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April dairy exports break record

U.S. dairy exports surged to an all-time high in April, but retaliatory tariffs on U.S. cheese by Mexico could put a dent in exports there.
Carol Ryan Dumas

Capital Press

Published on June 11, 2018 11:39AM

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Exports of U.S. dairy products set an all-time monthly record with shipments of 213,115 metric tons of milk powder, cheese, butterfat, whey and lactose.

Those exports were up 31 percent from April 2017 and broke the record of 204,453 metric tons set just a month earlier, according to the latest report from U.S. Dairy Export Council.

April exports were valued at $518.4 million, up 15 percent over a year earlier and the highest monthly value since April 2015.

Exports of ingredients continued to lead the way. Shipments of nonfat dry milk and skim milk powder to Southeast Asia were up 70 percent in volume year over year and sales to Mexico were the fourth-highest ever. Shipments of lactose to China were at record highs for the third month running, USDEC reported.

Total exports of nonfat dry milk and skim milk powder were 37 percent higher in volume than a year earlier, with sales to Mexico increasing 30 percent.

Total whey exports were 24 percent higher in volume and included record shipments to East Asia, up 123 percent.

Butterfat shipment increased 190 percent in volume, with shipment up 1,172 percent to Mexico on low comparables and 37 percent to Canada.

China again led the gains in lactose sales, increasing its imports 79 percent. Total lactose exports increased 23 percent in volume over year-earlier levels.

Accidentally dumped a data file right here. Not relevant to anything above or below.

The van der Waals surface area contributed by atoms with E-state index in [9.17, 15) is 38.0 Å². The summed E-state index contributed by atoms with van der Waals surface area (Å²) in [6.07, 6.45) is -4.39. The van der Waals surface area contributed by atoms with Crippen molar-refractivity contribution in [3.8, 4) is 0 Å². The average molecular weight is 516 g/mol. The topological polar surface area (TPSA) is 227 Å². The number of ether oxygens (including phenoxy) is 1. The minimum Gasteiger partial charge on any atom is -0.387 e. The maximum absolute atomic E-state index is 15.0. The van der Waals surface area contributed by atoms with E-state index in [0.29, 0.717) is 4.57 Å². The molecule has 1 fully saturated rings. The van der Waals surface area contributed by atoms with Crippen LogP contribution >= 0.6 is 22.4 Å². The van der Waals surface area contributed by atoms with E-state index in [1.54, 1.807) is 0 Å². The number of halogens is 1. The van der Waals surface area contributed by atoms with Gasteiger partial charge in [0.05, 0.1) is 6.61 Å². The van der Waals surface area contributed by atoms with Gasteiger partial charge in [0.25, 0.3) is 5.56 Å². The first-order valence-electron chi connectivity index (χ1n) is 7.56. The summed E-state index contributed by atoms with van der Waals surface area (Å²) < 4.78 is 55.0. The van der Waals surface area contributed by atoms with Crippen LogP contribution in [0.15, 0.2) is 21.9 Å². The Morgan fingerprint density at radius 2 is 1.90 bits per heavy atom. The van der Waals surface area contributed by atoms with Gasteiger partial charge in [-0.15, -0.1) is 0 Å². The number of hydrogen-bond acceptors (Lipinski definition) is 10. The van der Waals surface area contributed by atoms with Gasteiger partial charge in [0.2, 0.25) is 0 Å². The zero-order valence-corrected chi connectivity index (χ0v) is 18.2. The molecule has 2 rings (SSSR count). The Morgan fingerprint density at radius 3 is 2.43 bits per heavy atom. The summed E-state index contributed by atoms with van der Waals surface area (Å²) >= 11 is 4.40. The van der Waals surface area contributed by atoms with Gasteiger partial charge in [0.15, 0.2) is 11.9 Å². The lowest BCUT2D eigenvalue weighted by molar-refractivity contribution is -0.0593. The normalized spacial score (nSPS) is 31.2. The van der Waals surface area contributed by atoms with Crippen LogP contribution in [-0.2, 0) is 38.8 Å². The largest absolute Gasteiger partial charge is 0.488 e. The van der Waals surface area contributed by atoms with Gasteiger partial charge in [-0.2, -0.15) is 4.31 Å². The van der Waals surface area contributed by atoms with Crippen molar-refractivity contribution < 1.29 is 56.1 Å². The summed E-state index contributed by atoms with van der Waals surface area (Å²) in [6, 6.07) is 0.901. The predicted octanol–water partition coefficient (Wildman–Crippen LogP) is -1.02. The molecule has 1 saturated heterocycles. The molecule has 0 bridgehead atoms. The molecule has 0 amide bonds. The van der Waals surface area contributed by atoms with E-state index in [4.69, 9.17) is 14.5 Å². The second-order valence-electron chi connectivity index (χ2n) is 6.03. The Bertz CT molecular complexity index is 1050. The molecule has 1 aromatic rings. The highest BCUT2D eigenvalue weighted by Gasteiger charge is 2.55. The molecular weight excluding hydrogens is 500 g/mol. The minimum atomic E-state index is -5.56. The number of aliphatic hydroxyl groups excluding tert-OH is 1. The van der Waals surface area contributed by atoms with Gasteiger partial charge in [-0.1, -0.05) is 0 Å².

Cheese shipments were 22 percent higher with increases of 11 percent to Mexico, 31 percent to Japan and 15 percent to South Korea.

But USDEC is concerned with future cheese sales to Mexico, following retaliatory tariffs Mexico has put on imports of U.S. cheese in response to U.S. tariffs on Mexican steel and aluminum.

Mexico is the top export destination for U.S. cheese. With $391 million in purchases last year, Mexico imported 28 percent of all U.S. cheese exports. It is by far the largest U.S. cheese export market, exceeding second-place South Korea by $178 million in sales in 2017, USDEC said.

“Tariffs on cheese will potentially eliminate the competitive advantage we have in our No.1 market,” Tom Vilsack, USDEC president and CEO, said in a press release.

The retaliatory tariffs range from 10 to 15 percent on certain U.S. cheese products, rising to 20 to 25 percent after July 5.

“This is a significant setback for our farmers, processors and our exporters,” Jaime Castaneda, USDEC senior vice president for trade policy, said in the release.

Last year, U.S. suppliers shipped 96,413 metric tons of cheese to Mexico and the U.S. held a 75 percent share of Mexico’s cheese market. Over the last decade, both volume and value of U.S. cheese exports to Mexico have nearly tripled, according to USDEC.


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